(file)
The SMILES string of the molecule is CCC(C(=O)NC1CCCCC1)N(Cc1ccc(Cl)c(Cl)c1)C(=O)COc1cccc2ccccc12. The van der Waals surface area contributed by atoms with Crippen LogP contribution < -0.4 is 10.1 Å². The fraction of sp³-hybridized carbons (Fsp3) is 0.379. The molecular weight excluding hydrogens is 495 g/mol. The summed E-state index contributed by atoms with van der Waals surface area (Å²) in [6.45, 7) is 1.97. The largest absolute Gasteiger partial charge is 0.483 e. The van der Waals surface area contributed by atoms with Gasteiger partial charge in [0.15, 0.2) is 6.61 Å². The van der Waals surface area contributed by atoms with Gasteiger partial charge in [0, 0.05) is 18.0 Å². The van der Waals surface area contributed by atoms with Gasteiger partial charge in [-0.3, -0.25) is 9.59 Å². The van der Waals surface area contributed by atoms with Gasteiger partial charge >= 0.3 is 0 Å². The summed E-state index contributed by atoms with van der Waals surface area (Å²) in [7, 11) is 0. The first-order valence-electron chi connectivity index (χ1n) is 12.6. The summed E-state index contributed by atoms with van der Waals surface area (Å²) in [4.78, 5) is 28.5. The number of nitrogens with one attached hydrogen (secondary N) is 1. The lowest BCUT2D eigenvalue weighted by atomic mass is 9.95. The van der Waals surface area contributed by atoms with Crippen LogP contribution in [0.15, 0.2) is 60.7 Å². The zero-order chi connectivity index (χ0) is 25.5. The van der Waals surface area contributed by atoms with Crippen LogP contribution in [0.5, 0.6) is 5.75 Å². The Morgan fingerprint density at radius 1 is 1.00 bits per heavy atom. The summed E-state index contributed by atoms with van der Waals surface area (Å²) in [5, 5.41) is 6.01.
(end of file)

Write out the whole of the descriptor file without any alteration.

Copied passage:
The SMILES string of the molecule is CCC(C(=O)NC1CCCCC1)N(Cc1ccc(Cl)c(Cl)c1)C(=O)COc1cccc2ccccc12. The van der Waals surface area contributed by atoms with Crippen LogP contribution < -0.4 is 10.1 Å². The fraction of sp³-hybridized carbons (Fsp3) is 0.379. The molecular weight excluding hydrogens is 495 g/mol. The summed E-state index contributed by atoms with van der Waals surface area (Å²) in [6.45, 7) is 1.97. The largest absolute Gasteiger partial charge is 0.483 e. The van der Waals surface area contributed by atoms with Gasteiger partial charge in [0.15, 0.2) is 6.61 Å². The van der Waals surface area contributed by atoms with Gasteiger partial charge in [0, 0.05) is 18.0 Å². The van der Waals surface area contributed by atoms with Gasteiger partial charge in [-0.3, -0.25) is 9.59 Å². The van der Waals surface area contributed by atoms with Gasteiger partial charge >= 0.3 is 0 Å². The summed E-state index contributed by atoms with van der Waals surface area (Å²) in [7, 11) is 0. The first-order valence-electron chi connectivity index (χ1n) is 12.6. The summed E-state index contributed by atoms with van der Waals surface area (Å²) in [4.78, 5) is 28.5. The number of nitrogens with one attached hydrogen (secondary N) is 1. The lowest BCUT2D eigenvalue weighted by atomic mass is 9.95. The van der Waals surface area contributed by atoms with Crippen LogP contribution in [0.15, 0.2) is 60.7 Å². The zero-order chi connectivity index (χ0) is 25.5. The van der Waals surface area contributed by atoms with Crippen LogP contribution in [0.5, 0.6) is 5.75 Å². The Morgan fingerprint density at radius 1 is 1.00 bits per heavy atom. The summed E-state index contributed by atoms with van der Waals surface area (Å²) in [5, 5.41) is 6.01.